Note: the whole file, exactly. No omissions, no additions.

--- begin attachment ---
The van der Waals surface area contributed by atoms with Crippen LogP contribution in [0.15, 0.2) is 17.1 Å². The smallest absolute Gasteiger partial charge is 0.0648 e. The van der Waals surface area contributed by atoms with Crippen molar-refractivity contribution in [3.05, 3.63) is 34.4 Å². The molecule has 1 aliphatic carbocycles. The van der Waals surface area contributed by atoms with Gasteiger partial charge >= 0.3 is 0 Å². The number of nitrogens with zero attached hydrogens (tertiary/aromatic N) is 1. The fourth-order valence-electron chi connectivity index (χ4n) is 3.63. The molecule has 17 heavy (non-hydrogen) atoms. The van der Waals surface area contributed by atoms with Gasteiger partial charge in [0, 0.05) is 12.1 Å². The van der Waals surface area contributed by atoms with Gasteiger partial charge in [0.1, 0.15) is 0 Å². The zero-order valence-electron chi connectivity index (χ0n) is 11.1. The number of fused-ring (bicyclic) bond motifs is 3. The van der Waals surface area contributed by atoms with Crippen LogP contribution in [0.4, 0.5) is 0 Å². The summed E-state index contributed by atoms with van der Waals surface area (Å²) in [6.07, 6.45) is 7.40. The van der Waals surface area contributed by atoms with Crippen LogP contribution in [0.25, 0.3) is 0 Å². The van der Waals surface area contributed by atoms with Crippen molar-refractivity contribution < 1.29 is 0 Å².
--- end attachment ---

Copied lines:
The van der Waals surface area contributed by atoms with Crippen LogP contribution in [0.15, 0.2) is 17.1 Å². The smallest absolute Gasteiger partial charge is 0.0648 e. The van der Waals surface area contributed by atoms with Crippen molar-refractivity contribution in [3.05, 3.63) is 34.4 Å². The molecule has 1 aliphatic carbocycles. The van der Waals surface area contributed by atoms with Gasteiger partial charge >= 0.3 is 0 Å². The number of nitrogens with zero attached hydrogens (tertiary/aromatic N) is 1. The fourth-order valence-electron chi connectivity index (χ4n) is 3.63. The molecule has 17 heavy (non-hydrogen) atoms. The van der Waals surface area contributed by atoms with Gasteiger partial charge in [0, 0.05) is 12.1 Å². The van der Waals surface area contributed by atoms with Gasteiger partial charge in [0.1, 0.15) is 0 Å². The zero-order valence-electron chi connectivity index (χ0n) is 11.1. The number of fused-ring (bicyclic) bond motifs is 3. The van der Waals surface area contributed by atoms with Crippen LogP contribution in [0.4, 0.5) is 0 Å². The summed E-state index contributed by atoms with van der Waals surface area (Å²) in [6.07, 6.45) is 7.40. The van der Waals surface area contributed by atoms with Crippen LogP contribution in [0.25, 0.3) is 0 Å². The van der Waals surface area contributed by atoms with Crippen molar-refractivity contribution < 1.29 is 0 Å².